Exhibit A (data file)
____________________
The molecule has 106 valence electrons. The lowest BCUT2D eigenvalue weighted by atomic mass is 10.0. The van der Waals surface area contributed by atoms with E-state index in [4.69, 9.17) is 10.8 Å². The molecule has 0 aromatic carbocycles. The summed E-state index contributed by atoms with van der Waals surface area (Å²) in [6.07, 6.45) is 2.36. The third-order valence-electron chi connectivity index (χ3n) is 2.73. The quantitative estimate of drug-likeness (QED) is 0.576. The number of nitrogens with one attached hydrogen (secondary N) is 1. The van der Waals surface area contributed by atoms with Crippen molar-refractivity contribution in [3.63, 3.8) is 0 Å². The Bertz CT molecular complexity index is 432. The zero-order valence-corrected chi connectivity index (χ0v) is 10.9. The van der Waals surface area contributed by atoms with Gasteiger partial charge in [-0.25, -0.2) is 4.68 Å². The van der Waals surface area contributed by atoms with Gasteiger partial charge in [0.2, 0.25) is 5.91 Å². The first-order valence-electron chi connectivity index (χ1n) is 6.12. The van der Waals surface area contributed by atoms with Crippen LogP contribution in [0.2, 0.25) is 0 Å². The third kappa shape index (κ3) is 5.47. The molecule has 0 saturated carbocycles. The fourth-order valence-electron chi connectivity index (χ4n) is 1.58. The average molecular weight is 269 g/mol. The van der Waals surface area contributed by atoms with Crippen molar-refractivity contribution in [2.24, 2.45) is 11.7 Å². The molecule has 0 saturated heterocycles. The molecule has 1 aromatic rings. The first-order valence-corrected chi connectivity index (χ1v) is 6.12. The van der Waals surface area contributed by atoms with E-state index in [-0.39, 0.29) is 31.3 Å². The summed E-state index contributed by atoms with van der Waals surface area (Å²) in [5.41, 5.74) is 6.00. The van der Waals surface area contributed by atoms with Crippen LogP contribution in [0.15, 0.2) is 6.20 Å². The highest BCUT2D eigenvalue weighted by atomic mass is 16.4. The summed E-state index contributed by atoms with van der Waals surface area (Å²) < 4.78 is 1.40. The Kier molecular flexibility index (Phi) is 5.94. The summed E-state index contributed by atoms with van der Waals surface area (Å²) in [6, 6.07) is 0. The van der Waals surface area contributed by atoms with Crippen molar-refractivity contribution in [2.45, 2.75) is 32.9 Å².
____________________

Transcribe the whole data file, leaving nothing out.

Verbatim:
The molecule has 106 valence electrons. The lowest BCUT2D eigenvalue weighted by atomic mass is 10.0. The van der Waals surface area contributed by atoms with E-state index in [4.69, 9.17) is 10.8 Å². The molecule has 0 aromatic carbocycles. The summed E-state index contributed by atoms with van der Waals surface area (Å²) in [6.07, 6.45) is 2.36. The third-order valence-electron chi connectivity index (χ3n) is 2.73. The quantitative estimate of drug-likeness (QED) is 0.576. The number of nitrogens with one attached hydrogen (secondary N) is 1. The van der Waals surface area contributed by atoms with Crippen molar-refractivity contribution in [3.63, 3.8) is 0 Å². The Bertz CT molecular complexity index is 432. The zero-order valence-corrected chi connectivity index (χ0v) is 10.9. The van der Waals surface area contributed by atoms with Gasteiger partial charge in [-0.25, -0.2) is 4.68 Å². The van der Waals surface area contributed by atoms with Gasteiger partial charge in [0.2, 0.25) is 5.91 Å². The first-order valence-electron chi connectivity index (χ1n) is 6.12. The van der Waals surface area contributed by atoms with Crippen LogP contribution in [0.2, 0.25) is 0 Å². The third kappa shape index (κ3) is 5.47. The molecule has 0 saturated carbocycles. The fourth-order valence-electron chi connectivity index (χ4n) is 1.58. The average molecular weight is 269 g/mol. The van der Waals surface area contributed by atoms with Crippen molar-refractivity contribution in [2.24, 2.45) is 11.7 Å². The molecule has 0 saturated heterocycles. The molecule has 1 aromatic rings. The first-order valence-corrected chi connectivity index (χ1v) is 6.12. The van der Waals surface area contributed by atoms with E-state index in [-0.39, 0.29) is 31.3 Å². The summed E-state index contributed by atoms with van der Waals surface area (Å²) in [5.41, 5.74) is 6.00. The van der Waals surface area contributed by atoms with Crippen LogP contribution in [0.15, 0.2) is 6.20 Å². The highest BCUT2D eigenvalue weighted by atomic mass is 16.4. The summed E-state index contributed by atoms with van der Waals surface area (Å²) < 4.78 is 1.40. The Kier molecular flexibility index (Phi) is 5.94. The summed E-state index contributed by atoms with van der Waals surface area (Å²) in [6, 6.07) is 0. The van der Waals surface area contributed by atoms with Crippen molar-refractivity contribution in [2.45, 2.75) is 32.9 Å².